- CKD Stage 3A: GFR 45 to 59: Hold on now! Something is not right and anyone can see that your numbers are not normal: your nurse can see, your PCP and even you can see it flagged if you look at the report! At Stage 3A, it is crucial to be in the know. You need to find out what’s wrong or what caused your kidney numbers to dip down to this range. Knowing helps so you can preserve your kidneys and help protect the GFR number from worsening because worse is bad and at Stage 3A, you are NOT far away from Stage 3B. This is a good time to get very disciplined with your diet, taking the meds your doctor prescribed, watching your diet, & avoiding the over-the-counter medications that can harm your kidneys
- CKD Stage 4: GFR 15 to 29: This is not good AT ALL. Your outcomes/chance of survival will be better if you take your condition very seriously and carefully follow the instructions of your doctor. When your GFR falls below 20, the standard of care recommends referral for evaluation for kidney transplant, and discussion and preparation for a method of dialysis: hemodialysis or peritoneal dialysis. The reason for the referral when your GFR falls below 20 is that the processes of preparation for Transplant and Dialysis take time! For example, The safest and most efficient access for hemodialysis which is an AV fistula, takes approximately 3-4 months to get ready!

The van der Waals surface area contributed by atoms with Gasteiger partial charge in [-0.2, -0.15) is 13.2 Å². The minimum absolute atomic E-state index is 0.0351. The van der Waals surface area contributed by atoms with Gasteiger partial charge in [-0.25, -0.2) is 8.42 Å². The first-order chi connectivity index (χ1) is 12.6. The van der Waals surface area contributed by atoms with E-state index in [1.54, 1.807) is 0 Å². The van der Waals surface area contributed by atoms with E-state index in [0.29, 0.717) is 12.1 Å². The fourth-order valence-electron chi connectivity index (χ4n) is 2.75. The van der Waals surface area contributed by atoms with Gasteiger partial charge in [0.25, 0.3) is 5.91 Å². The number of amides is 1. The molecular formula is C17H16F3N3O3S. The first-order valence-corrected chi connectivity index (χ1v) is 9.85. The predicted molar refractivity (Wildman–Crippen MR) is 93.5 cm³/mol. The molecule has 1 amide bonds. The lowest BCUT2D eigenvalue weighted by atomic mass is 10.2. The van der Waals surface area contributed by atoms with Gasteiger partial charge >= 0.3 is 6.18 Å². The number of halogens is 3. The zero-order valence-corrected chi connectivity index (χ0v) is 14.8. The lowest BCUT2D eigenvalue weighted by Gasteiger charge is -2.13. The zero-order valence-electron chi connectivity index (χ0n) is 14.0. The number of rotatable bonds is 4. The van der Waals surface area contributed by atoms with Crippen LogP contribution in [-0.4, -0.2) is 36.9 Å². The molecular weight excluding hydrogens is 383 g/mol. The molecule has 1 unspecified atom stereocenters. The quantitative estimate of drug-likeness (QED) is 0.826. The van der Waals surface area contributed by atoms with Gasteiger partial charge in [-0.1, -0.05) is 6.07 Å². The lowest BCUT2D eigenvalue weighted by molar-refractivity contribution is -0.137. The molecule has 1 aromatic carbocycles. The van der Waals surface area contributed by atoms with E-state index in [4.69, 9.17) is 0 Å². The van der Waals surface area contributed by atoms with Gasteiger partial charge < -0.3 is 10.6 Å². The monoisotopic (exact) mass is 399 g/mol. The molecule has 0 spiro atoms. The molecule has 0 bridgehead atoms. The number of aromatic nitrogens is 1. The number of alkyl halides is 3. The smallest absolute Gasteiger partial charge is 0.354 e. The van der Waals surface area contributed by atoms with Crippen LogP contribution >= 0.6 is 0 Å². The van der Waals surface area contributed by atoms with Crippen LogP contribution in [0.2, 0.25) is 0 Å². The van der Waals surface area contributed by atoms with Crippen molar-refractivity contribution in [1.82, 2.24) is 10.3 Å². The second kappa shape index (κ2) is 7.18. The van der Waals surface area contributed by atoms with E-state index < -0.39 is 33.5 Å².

- CKD Stage 5: GFR less than 15 Something is very very very wrong with your kidneys and you should be in contact with your doctor frequently for monitoring and for life-sustaining long-term solutions because there is a real risk of the kidneys losing their last bit of crucial function and when those functions are completely or partially lost, serious life threatening illness or death will occur without treatment. Scary things can happen like difficulty breathing due to excess fluids accumulating in the lungs (as the kidneys cant get rid of that fluid anymore), a very, very high blood pressure with consequences like heart attack or stroke, sleepiness or confusion die to accumulation of toxins (a good marker is another sister test: the BUN or urea being super high- again because the kidneys cannot remove it anymore!), heart arrhythmias from the potassium level being dangerously high (again because the kidneys can’t get rid of it as usual), and of her potential problems.
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DISCLAIMER: Please remember that this page “Decoding your GFR Kidney blood test: 3 Crucial things to know” is not medical advice. There are multiple factors unique to your particular case and days, weeks, months or years of results, treatment and perspective that only your doctor and health team have access to regarding your case. The content on this webpage and this website is for information to help you in comprehending a concept and help start the conversation about kidney disease in a way that increases your awareness and helps empower you to make healthy choices.
The explanation on this webpage is done in real-life everyday terms without medical jargon as best as possible. The information on this page does not replace your doctor’s expertise nor opinion and you should always talk to your doctor! All cases used as examples are fictitious but may employ application of the real MDRD equations for GFR!